Posted by Danielle Berrin
I interviewed J.J. Abrams by phone last week but I wish I would have seen this first, so I could ask him about it!
In a playful blog post for New York Magazine, Logan Hill wonders if J.J. Abrams has “daddy issues” by examining subplots in his work:
He is a Hollywood brat who grew up following his father, the producer Gerald W. Abrams, around movie back lots. On the eve of his Star Trek reboot, J.J. Abrams is now a 42-year-old father himself—and one of the most powerful producers in the business. Review the two-decade span of his eclectic work, and two quirky hallmarks emerge: time-shifting (Lost, Alias, Trek, even Felicity) and daddy issues, which seem to go beyond the typical “atonement with the father” phase in Joseph Campbell’s hero’s journey. Below, we survey the oeuvre.
Regarding Henry, (1991)
In Abrams’s second script, Harrison Ford is a jerky lawyer, bad husband, and absentee father—until he gets shot and becomes a kind, caring amnesiac.
Felicity’s pop was a successful doctor. She rebelled and chose the arts. Then, in a shockingly realistic turn, she realized Dad was right and went premed.
In the pilot, Sydney finds out Dad has been lying for years—and his lies may have triggered her fiancé’s murder. Major trust issues ensue.
It begins as Jack wakes up, finding the empty bottle of vodka he downed mourning the alcoholic dad he’ll spend the series coming to terms with.
The X-Files with a twist: Peter (Joshua Jackson) is tormented by his doddering, mad-genius father (John Noble) but learns to love him.
Star Trek, (2009)
Spock clashes with his Vulcan father. Kirk’s father sacrifices his life for his son. “He saved 800 lives, including yours,” Kirk is told. “I dare you to do better.”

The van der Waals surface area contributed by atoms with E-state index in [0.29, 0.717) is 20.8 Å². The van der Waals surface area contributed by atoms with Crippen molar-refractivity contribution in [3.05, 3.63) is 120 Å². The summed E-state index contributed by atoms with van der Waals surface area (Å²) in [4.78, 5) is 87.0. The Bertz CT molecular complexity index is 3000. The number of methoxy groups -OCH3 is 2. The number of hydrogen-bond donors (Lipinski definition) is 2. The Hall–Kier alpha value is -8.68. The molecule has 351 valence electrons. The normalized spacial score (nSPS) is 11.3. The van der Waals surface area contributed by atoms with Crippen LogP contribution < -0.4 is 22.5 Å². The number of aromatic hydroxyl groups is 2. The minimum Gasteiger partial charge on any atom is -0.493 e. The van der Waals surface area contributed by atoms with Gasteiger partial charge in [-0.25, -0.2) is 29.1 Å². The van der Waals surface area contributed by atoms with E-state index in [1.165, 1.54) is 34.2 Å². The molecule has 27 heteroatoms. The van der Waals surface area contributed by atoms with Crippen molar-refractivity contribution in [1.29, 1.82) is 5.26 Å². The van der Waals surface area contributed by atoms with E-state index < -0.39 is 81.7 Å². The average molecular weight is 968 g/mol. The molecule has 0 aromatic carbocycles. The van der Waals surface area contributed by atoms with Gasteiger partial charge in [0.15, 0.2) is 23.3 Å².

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May 5, 2009 | 7:40 pm
Posted by Danielle Berrin
The short film that was meant to be actress Scarlett Johansson’s directorial debut has been cut from the portmanteau film “New York I Love You.” Following the tone set by the like-minded “Paris Je T’aime,” “New York I Love You” is a series of love-themed vignettes helmed by various directors, including Natalie Portman and Brett Ratner, who each produce their own segments. Of the lot, it was Johanssons’s unconventional narrative that clashed with producer Emmanuel Benbihy’s vision of the film. Opinions as to why this might have happened to Johansson, a young actress who is otherwise on the ascending arc of her career, are mixed.
The New York Post’s Page Six reported that her segment, starring Kevin Bacon and shot in black and white, was “unwatchable” and quotes an anonymous source that said, “It was really bad, so it was cut.” E! Online, drawing from the The Post, was equally mocking. They fronted the headline, “New Career Path? ScarJo, Oh Helm No.”
Only The Guardian’s Peter Bradshaw came to Johansson’s rescue and instead, attacked Benbihy for his trite sensibility: “Benbihy is already the producer of the treacly cine-short-story collection Paris Je t’Aime, from 2006, a mostly intolerable collection of coy, self-regarding doodles from people who ought to know better: a series of stories about love in or for Paris, like a chocolate boxy set of micro-Amelies.” According to Bradshaw, Johansson fortunately “escaped” Benbihy’s maudlin narrative motif, which the producer plans to franchise around the world (there is even talk of a “Jerusalem I Love You”).